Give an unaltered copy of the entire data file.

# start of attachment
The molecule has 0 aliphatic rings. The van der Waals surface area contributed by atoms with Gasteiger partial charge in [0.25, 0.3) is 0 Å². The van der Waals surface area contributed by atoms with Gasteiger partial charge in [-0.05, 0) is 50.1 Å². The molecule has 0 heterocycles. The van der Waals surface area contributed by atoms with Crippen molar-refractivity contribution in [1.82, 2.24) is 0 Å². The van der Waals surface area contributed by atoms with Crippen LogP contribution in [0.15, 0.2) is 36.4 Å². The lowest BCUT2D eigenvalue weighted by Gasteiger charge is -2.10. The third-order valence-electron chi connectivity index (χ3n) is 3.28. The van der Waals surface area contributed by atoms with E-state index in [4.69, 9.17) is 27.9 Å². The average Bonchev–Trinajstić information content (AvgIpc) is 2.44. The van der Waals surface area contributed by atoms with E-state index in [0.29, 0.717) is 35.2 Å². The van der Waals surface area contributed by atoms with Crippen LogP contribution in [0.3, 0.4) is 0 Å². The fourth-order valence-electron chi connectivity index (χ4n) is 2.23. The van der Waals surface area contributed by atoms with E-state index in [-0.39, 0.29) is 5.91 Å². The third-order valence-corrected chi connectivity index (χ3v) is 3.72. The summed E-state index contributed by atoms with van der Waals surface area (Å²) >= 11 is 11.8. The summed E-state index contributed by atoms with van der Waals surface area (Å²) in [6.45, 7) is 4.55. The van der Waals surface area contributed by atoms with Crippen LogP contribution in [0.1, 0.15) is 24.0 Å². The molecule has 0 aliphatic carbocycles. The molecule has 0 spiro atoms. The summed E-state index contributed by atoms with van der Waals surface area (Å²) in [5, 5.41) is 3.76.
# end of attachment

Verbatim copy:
The molecule has 0 aliphatic rings. The van der Waals surface area contributed by atoms with Gasteiger partial charge in [0.25, 0.3) is 0 Å². The van der Waals surface area contributed by atoms with Gasteiger partial charge in [-0.05, 0) is 50.1 Å². The molecule has 0 heterocycles. The van der Waals surface area contributed by atoms with Crippen molar-refractivity contribution in [1.82, 2.24) is 0 Å². The van der Waals surface area contributed by atoms with Crippen LogP contribution in [0.15, 0.2) is 36.4 Å². The lowest BCUT2D eigenvalue weighted by Gasteiger charge is -2.10. The third-order valence-electron chi connectivity index (χ3n) is 3.28. The van der Waals surface area contributed by atoms with E-state index in [4.69, 9.17) is 27.9 Å². The average Bonchev–Trinajstić information content (AvgIpc) is 2.44. The van der Waals surface area contributed by atoms with E-state index in [0.29, 0.717) is 35.2 Å². The van der Waals surface area contributed by atoms with Crippen LogP contribution in [0.3, 0.4) is 0 Å². The fourth-order valence-electron chi connectivity index (χ4n) is 2.23. The van der Waals surface area contributed by atoms with E-state index in [-0.39, 0.29) is 5.91 Å². The third-order valence-corrected chi connectivity index (χ3v) is 3.72. The summed E-state index contributed by atoms with van der Waals surface area (Å²) >= 11 is 11.8. The summed E-state index contributed by atoms with van der Waals surface area (Å²) in [6.45, 7) is 4.55. The van der Waals surface area contributed by atoms with Crippen LogP contribution in [0.1, 0.15) is 24.0 Å². The molecule has 0 aliphatic carbocycles. The molecule has 0 spiro atoms. The summed E-state index contributed by atoms with van der Waals surface area (Å²) in [5, 5.41) is 3.76.